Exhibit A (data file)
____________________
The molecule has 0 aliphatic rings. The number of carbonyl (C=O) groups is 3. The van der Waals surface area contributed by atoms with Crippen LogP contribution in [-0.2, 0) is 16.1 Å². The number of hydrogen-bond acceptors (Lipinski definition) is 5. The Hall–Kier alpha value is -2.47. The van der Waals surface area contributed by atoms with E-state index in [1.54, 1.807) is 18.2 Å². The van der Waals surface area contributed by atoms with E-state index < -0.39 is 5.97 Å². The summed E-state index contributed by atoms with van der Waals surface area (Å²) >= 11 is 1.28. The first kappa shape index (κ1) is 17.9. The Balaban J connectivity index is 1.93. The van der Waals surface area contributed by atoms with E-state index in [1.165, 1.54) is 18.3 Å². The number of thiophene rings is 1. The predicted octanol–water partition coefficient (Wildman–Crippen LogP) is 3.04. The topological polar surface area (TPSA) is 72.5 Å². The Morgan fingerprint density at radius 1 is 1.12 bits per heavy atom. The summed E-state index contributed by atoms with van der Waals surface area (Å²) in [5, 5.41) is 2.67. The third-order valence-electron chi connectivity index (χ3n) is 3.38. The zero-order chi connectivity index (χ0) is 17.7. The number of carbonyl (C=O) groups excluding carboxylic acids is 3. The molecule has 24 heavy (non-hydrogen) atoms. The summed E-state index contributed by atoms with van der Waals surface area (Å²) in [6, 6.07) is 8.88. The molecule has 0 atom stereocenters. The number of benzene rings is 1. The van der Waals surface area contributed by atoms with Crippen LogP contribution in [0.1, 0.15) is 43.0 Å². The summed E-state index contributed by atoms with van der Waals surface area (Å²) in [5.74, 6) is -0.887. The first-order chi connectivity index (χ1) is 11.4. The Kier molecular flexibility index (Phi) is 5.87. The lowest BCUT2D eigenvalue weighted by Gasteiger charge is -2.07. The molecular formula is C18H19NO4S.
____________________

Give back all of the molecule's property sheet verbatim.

The molecule has 0 aliphatic rings. The number of carbonyl (C=O) groups is 3. The van der Waals surface area contributed by atoms with Crippen LogP contribution in [-0.2, 0) is 16.1 Å². The number of hydrogen-bond acceptors (Lipinski definition) is 5. The Hall–Kier alpha value is -2.47. The van der Waals surface area contributed by atoms with E-state index in [1.54, 1.807) is 18.2 Å². The van der Waals surface area contributed by atoms with E-state index < -0.39 is 5.97 Å². The summed E-state index contributed by atoms with van der Waals surface area (Å²) >= 11 is 1.28. The first kappa shape index (κ1) is 17.9. The Balaban J connectivity index is 1.93. The van der Waals surface area contributed by atoms with E-state index in [1.165, 1.54) is 18.3 Å². The number of thiophene rings is 1. The predicted octanol–water partition coefficient (Wildman–Crippen LogP) is 3.04. The topological polar surface area (TPSA) is 72.5 Å². The Morgan fingerprint density at radius 1 is 1.12 bits per heavy atom. The summed E-state index contributed by atoms with van der Waals surface area (Å²) in [5, 5.41) is 2.67. The third-order valence-electron chi connectivity index (χ3n) is 3.38. The zero-order chi connectivity index (χ0) is 17.7. The number of carbonyl (C=O) groups excluding carboxylic acids is 3. The molecule has 24 heavy (non-hydrogen) atoms. The summed E-state index contributed by atoms with van der Waals surface area (Å²) in [6, 6.07) is 8.88. The molecule has 0 atom stereocenters. The number of benzene rings is 1. The van der Waals surface area contributed by atoms with Crippen LogP contribution in [0.1, 0.15) is 43.0 Å². The summed E-state index contributed by atoms with van der Waals surface area (Å²) in [5.74, 6) is -0.887. The first-order chi connectivity index (χ1) is 11.4. The Kier molecular flexibility index (Phi) is 5.87. The lowest BCUT2D eigenvalue weighted by Gasteiger charge is -2.07. The molecular formula is C18H19NO4S.